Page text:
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NPS Expansion: 1930s







New Deal



NPS 1933-39




Expansion of the National Park Service in the 1930s:
Administrative History

Chapter Four: New Initiatives in the Field of Recreation and Recreational Area Development
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B. The National Park Service Enters Recreational Planning and Development Field

During the 1930s the National Park Service responded to the growing demands for recreational opportunities by taking the lead in the specialized fields of national recreational planning and recreational area development. Because of its expertise and experience in park planning, the agency greatly expanded its consultant services and cooperative relationships with the states in recreational land-use planning and development, thereby playing a significant role in the growth of the emerging state park and recreation systems. [7] Furthermore the National Park Service secured enactment of the comprehensive Park, Parkway and Recreation-Area Act of 1936 and initiated four new types of federal parks areas--recreation demonstration areas, national parkways, national seashores, and national recreation areas. [8]

The participation of the National Park Service in the fields of recreational planning and development stemmed in large part from the widened responsibilities assigned to the bureau under the Emergency Conservation Work (ECW) program and other relief programs beginning in 1933. Federal cooperation was extended to the state, county, and metropolitan governments for the development of park and recreation area facilities through the Civilian Conservation Corps (CCC) and relief funding in April 1933. In that month various bureaus of the Department of the Interior, including the National Park Service, were assigned the responsibility of providing technical, professional design, and planning supervision to work projects of the CCC. The National Park Service was designated to supervise the work of the Corps not only in areas of the National Park System but also in state, county, and municipal park and recreation areas in cooperation with the governing bodies having jurisdiction over those areas. [9]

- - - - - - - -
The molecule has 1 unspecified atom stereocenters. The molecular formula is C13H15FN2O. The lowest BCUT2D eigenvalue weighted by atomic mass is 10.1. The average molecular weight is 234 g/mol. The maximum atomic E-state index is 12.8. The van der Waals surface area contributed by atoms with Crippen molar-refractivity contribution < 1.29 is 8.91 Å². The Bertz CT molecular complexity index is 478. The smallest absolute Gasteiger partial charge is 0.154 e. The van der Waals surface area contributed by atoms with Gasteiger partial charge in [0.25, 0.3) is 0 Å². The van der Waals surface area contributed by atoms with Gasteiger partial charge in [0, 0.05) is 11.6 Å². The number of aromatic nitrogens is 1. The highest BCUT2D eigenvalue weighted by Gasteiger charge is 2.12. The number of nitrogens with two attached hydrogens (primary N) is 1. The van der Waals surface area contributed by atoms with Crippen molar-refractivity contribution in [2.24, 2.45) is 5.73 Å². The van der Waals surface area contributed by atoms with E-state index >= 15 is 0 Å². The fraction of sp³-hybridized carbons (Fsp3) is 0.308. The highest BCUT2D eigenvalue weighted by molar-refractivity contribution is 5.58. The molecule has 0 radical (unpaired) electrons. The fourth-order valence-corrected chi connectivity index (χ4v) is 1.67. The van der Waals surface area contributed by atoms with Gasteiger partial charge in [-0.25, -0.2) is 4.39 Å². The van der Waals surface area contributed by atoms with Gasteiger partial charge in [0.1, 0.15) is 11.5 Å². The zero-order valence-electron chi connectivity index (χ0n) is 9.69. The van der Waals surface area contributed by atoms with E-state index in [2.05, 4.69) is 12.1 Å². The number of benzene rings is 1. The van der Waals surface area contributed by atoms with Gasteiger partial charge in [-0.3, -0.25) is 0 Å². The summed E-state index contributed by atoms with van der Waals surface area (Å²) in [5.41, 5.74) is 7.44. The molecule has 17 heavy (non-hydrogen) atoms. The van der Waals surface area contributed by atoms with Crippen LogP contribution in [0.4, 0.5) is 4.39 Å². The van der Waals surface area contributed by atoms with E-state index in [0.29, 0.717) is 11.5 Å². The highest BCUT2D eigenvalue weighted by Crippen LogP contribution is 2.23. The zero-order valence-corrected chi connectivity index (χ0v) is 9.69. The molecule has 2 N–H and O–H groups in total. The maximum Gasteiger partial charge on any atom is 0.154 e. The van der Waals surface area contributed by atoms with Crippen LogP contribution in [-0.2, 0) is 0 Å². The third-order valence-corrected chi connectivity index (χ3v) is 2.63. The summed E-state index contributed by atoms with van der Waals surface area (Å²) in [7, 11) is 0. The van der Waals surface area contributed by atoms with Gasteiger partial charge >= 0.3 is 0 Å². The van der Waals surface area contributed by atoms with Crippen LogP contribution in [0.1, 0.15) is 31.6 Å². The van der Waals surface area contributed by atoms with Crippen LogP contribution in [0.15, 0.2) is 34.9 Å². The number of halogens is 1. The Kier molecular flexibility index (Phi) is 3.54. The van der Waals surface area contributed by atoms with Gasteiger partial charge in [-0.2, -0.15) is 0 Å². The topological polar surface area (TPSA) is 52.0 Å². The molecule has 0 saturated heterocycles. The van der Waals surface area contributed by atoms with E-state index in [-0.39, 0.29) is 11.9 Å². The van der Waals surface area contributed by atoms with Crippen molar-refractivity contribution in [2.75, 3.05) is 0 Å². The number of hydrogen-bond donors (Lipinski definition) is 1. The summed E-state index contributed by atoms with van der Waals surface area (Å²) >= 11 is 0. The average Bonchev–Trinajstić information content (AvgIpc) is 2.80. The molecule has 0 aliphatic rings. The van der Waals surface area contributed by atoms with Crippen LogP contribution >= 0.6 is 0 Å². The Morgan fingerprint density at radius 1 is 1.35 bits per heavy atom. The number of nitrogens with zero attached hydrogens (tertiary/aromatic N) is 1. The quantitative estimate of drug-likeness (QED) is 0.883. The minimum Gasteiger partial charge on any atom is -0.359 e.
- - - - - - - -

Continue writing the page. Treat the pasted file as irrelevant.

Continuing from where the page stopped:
When the CCC program was commenced in April 1933, the Park Service's Chief Forester, John D. Coffman, was called to Washington from Berkeley to take charge of the program in the National Park System and act as the liaison officer for the various bureaus of the Department of the Interior. Later that year, when it became apparent that the state and local park CCC work supervised by the Park Service would develop into a large program, a separate organization was established with Assistant Director Conrad L. Wirth, Chief of the Branch of Planning, in charge of the State Park ECW program. The new organization was similar to that for the National Park System under Coffman, complete with professional capabilities for the planning and supervision of all phases of work operations. At its peak the State Park ECW organization had administrative oversight of 483 CCC camps employing nearly 100,000 enrollees and consisted of a technical and professional staff numbering several thousand. In January 1936 the general administration of ECW activities in the National Park System was consolidated with the administration of the larger State Park ECW program under the newly-created Branch of Planning and State Cooporation headed by Wirth. [10] The responsibilities of the branch were as follows:

Supervision over the compilation of data covering advance planning for the national park system; coordination with the State park and recreational authorities and State planning commissions and other agencies; supervision over Federal participation in State park and recreational activities, including Emergency Conservation Work; and the conducting of a continuing recreational survey in cooperation with National Resources Committee. [11]

Chapter Four continues with...
National Park Service Participation on the National Resources Board


Last Modified: Tues, Mar 14 2000 07:08:48 am PDT

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